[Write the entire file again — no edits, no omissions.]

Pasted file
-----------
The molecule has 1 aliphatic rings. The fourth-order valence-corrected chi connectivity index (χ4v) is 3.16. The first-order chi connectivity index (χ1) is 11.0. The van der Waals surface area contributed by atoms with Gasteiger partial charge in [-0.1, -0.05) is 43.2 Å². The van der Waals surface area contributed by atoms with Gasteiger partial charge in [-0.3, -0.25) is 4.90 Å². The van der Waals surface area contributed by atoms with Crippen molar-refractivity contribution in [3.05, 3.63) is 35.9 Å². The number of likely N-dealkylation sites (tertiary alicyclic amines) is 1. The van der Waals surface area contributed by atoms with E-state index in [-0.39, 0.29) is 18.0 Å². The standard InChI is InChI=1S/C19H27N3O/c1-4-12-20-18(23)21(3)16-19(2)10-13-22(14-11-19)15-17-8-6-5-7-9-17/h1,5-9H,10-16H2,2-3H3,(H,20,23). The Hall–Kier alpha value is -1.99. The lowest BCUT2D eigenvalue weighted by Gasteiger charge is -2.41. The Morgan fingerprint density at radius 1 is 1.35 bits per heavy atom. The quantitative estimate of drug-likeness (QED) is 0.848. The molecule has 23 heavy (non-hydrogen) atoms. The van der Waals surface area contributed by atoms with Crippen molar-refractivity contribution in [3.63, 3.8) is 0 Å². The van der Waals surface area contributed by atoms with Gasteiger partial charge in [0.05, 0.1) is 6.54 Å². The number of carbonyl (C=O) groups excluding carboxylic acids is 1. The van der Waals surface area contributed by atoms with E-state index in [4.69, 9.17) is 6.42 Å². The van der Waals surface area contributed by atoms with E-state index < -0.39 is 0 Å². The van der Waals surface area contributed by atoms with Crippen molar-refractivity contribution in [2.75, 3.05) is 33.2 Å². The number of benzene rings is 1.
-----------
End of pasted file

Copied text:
The molecule has 1 aliphatic rings. The fourth-order valence-corrected chi connectivity index (χ4v) is 3.16. The first-order chi connectivity index (χ1) is 11.0. The van der Waals surface area contributed by atoms with Gasteiger partial charge in [-0.1, -0.05) is 43.2 Å². The van der Waals surface area contributed by atoms with Gasteiger partial charge in [-0.3, -0.25) is 4.90 Å². The van der Waals surface area contributed by atoms with Crippen molar-refractivity contribution in [3.05, 3.63) is 35.9 Å². The number of likely N-dealkylation sites (tertiary alicyclic amines) is 1. The van der Waals surface area contributed by atoms with E-state index in [-0.39, 0.29) is 18.0 Å². The standard InChI is InChI=1S/C19H27N3O/c1-4-12-20-18(23)21(3)16-19(2)10-13-22(14-11-19)15-17-8-6-5-7-9-17/h1,5-9H,10-16H2,2-3H3,(H,20,23). The Hall–Kier alpha value is -1.99. The lowest BCUT2D eigenvalue weighted by Gasteiger charge is -2.41. The Morgan fingerprint density at radius 1 is 1.35 bits per heavy atom. The quantitative estimate of drug-likeness (QED) is 0.848. The molecule has 23 heavy (non-hydrogen) atoms. The van der Waals surface area contributed by atoms with Crippen molar-refractivity contribution in [3.63, 3.8) is 0 Å². The van der Waals surface area contributed by atoms with Gasteiger partial charge in [0.05, 0.1) is 6.54 Å². The number of carbonyl (C=O) groups excluding carboxylic acids is 1. The van der Waals surface area contributed by atoms with E-state index in [4.69, 9.17) is 6.42 Å². The van der Waals surface area contributed by atoms with E-state index < -0.39 is 0 Å². The van der Waals surface area contributed by atoms with Crippen molar-refractivity contribution in [2.75, 3.05) is 33.2 Å². The number of benzene rings is 1.